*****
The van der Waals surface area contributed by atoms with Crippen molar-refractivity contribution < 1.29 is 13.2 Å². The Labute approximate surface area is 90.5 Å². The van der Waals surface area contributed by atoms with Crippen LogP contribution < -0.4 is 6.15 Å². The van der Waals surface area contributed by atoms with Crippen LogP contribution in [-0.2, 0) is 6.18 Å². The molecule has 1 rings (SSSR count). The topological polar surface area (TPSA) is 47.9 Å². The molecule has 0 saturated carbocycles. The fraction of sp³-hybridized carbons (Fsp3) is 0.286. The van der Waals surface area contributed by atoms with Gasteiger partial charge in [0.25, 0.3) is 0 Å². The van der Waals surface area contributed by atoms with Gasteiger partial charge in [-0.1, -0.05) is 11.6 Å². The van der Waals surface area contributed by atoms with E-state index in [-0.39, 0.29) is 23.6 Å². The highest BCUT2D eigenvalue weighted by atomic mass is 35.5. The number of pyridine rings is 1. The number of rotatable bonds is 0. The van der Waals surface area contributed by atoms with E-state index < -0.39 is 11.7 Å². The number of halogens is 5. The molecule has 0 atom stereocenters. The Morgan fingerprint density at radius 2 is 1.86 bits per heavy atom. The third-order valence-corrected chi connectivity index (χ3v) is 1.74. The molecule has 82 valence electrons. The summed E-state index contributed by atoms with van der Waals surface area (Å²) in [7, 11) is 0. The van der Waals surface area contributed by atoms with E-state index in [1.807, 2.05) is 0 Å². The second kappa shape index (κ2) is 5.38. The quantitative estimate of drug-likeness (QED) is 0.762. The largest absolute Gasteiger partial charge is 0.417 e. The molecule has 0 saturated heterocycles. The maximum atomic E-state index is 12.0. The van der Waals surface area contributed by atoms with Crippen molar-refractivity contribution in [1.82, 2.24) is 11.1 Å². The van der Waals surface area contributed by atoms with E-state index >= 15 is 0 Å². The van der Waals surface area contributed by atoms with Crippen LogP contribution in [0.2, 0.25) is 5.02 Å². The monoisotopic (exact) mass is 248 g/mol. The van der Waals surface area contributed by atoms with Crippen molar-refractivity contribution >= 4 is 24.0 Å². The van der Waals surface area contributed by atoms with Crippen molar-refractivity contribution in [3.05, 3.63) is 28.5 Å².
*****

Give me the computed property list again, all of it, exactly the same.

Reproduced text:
The van der Waals surface area contributed by atoms with Crippen molar-refractivity contribution < 1.29 is 13.2 Å². The Labute approximate surface area is 90.5 Å². The van der Waals surface area contributed by atoms with Crippen LogP contribution < -0.4 is 6.15 Å². The van der Waals surface area contributed by atoms with Crippen LogP contribution in [-0.2, 0) is 6.18 Å². The molecule has 1 rings (SSSR count). The topological polar surface area (TPSA) is 47.9 Å². The molecule has 0 saturated carbocycles. The fraction of sp³-hybridized carbons (Fsp3) is 0.286. The van der Waals surface area contributed by atoms with Gasteiger partial charge in [0.25, 0.3) is 0 Å². The van der Waals surface area contributed by atoms with Gasteiger partial charge in [-0.1, -0.05) is 11.6 Å². The van der Waals surface area contributed by atoms with E-state index in [-0.39, 0.29) is 23.6 Å². The highest BCUT2D eigenvalue weighted by atomic mass is 35.5. The number of pyridine rings is 1. The number of rotatable bonds is 0. The van der Waals surface area contributed by atoms with E-state index < -0.39 is 11.7 Å². The number of halogens is 5. The molecule has 0 atom stereocenters. The Morgan fingerprint density at radius 2 is 1.86 bits per heavy atom. The third-order valence-corrected chi connectivity index (χ3v) is 1.74. The molecule has 82 valence electrons. The summed E-state index contributed by atoms with van der Waals surface area (Å²) in [7, 11) is 0. The van der Waals surface area contributed by atoms with E-state index in [1.807, 2.05) is 0 Å². The second kappa shape index (κ2) is 5.38. The quantitative estimate of drug-likeness (QED) is 0.762. The largest absolute Gasteiger partial charge is 0.417 e. The molecule has 0 saturated heterocycles. The maximum atomic E-state index is 12.0. The van der Waals surface area contributed by atoms with Crippen molar-refractivity contribution in [1.82, 2.24) is 11.1 Å². The van der Waals surface area contributed by atoms with E-state index >= 15 is 0 Å². The van der Waals surface area contributed by atoms with Crippen LogP contribution in [0.2, 0.25) is 5.02 Å². The monoisotopic (exact) mass is 248 g/mol. The van der Waals surface area contributed by atoms with Crippen molar-refractivity contribution >= 4 is 24.0 Å². The van der Waals surface area contributed by atoms with Crippen molar-refractivity contribution in [3.05, 3.63) is 28.5 Å².